Feline obesity is a threat to the health and lifespan of your cat. This article will help you work with your cat to lose the needed weight with minimal struggle.
Feline health is, in many ways, common sense. Since cats are mammals like us, many of the same basic premises apply.
When a cat is overweight, he or she is at risk for heart problems, diabetes, and the exact same complications obese humans experience. Good feline health practices for reducing obesity are the same tactics used for people who need to shed a few excess pounds.
Essentially your cat needs to take in fewer calories and get a little more exercise. That’s all there is to it unless there is some genetic setback causing the feline obesity.
You might think it’s hard to get your cat on a diet and exercise program, but in truth it’s quite easy. Where you lead, your feline friend will follow.
The first step is to ask your vet what your cat’s target weight should be. Your veterinarian should be able to give you a good range to shoot for with a basic physical exam.
Fewer Calories In Your Cat’s Diet
Once you have a target weight goal, you’ll need to start by adjusting your cat’s caloric intake. Your vet can recommend a good food with fewer calories.
Also you can adjust the current feeding schedule. If you’re leaving food in the bowl all day long, start feeding your cat twice a day instead.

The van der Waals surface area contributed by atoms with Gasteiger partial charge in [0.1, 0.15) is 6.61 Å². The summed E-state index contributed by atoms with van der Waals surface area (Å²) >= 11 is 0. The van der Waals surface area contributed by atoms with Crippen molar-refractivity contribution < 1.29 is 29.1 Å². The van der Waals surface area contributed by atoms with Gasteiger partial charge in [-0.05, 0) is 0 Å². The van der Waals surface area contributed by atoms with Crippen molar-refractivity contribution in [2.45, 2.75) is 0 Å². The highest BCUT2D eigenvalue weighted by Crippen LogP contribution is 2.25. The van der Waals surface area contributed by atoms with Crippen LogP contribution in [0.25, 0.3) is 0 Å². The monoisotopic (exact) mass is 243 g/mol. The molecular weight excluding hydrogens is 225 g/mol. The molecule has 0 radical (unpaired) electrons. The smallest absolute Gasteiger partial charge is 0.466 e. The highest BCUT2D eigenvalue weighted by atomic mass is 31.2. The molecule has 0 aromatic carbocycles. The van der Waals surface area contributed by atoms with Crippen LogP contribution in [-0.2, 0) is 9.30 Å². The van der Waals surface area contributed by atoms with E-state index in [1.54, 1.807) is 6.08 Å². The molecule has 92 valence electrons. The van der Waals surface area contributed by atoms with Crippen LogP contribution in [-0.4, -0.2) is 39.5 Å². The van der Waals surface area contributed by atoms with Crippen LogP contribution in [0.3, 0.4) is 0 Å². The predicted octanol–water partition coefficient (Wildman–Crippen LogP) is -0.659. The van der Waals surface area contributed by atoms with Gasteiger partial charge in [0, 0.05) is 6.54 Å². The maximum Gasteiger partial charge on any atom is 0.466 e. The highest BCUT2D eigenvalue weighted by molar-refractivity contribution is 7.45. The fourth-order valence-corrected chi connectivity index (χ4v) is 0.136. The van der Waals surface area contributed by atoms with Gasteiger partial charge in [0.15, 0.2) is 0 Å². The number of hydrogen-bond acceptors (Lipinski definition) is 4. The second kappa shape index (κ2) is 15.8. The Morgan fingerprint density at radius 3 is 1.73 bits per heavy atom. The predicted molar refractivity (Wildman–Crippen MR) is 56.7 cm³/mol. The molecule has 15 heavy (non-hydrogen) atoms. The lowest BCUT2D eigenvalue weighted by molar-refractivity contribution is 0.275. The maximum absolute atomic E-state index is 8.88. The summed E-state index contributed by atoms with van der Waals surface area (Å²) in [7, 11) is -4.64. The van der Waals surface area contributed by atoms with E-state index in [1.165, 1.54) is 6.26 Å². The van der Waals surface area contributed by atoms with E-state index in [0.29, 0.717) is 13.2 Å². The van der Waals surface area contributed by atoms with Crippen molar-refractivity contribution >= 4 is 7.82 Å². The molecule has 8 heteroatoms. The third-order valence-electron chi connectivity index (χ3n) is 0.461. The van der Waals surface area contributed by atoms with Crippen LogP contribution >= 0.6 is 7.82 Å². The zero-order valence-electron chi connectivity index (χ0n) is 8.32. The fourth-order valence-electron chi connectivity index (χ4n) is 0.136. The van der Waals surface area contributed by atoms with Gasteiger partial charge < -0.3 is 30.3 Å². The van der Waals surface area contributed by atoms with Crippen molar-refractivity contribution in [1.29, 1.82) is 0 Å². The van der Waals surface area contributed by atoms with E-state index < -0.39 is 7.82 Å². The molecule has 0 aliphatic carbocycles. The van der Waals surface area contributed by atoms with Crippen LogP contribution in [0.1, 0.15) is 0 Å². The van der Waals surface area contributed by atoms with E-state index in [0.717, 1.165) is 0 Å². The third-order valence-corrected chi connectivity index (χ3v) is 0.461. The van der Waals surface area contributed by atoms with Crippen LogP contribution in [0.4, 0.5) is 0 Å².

Take the bowls up after your cat eats in the morning and set them out again for the evening meal. Again, once the cat has had a good meal, take the food up again until the next morning.
Clearly if you have multiple cats it might not be as easy to manage your obese feline’s diet. If you don’t want to put all cats on a reduced schedule just find a food with fewer calories and eliminate treats until the target weight is reached.
And certainly stop giving your cat people food! Especially in cases of feline obesity it is counterproductive to share people food with your cat.
Feline Exercise Program
Chance are your cat is already somewhat active. Even cats who “sleep all day” have at least one activity period during the day.
Felines are polyphasic, meaning they have multiple periods of sleep and activity during the day. You may simply be unaware of when your cat is running and playing.
Your job is to get your cat involved in a period of exercise and brisk physical activity for about ten minutes each day. And you can do this by simply playing with him or her.
Drag a string, throw a catnip ball, or do something else to intrigue your cat into motion. Keep him/her running, jumping, and swatting for ten minutes or longer without stopping.
You can use catnip to stimulate your cat if needed. Many felines get a rush from this herb and will become more active for several minutes after rolling in or eating it.
It takes a little focus on your part to correct a feline obesity problem. But you owe it to your cat to put forth the effort on this because after all, you are the parental figure in this relationship.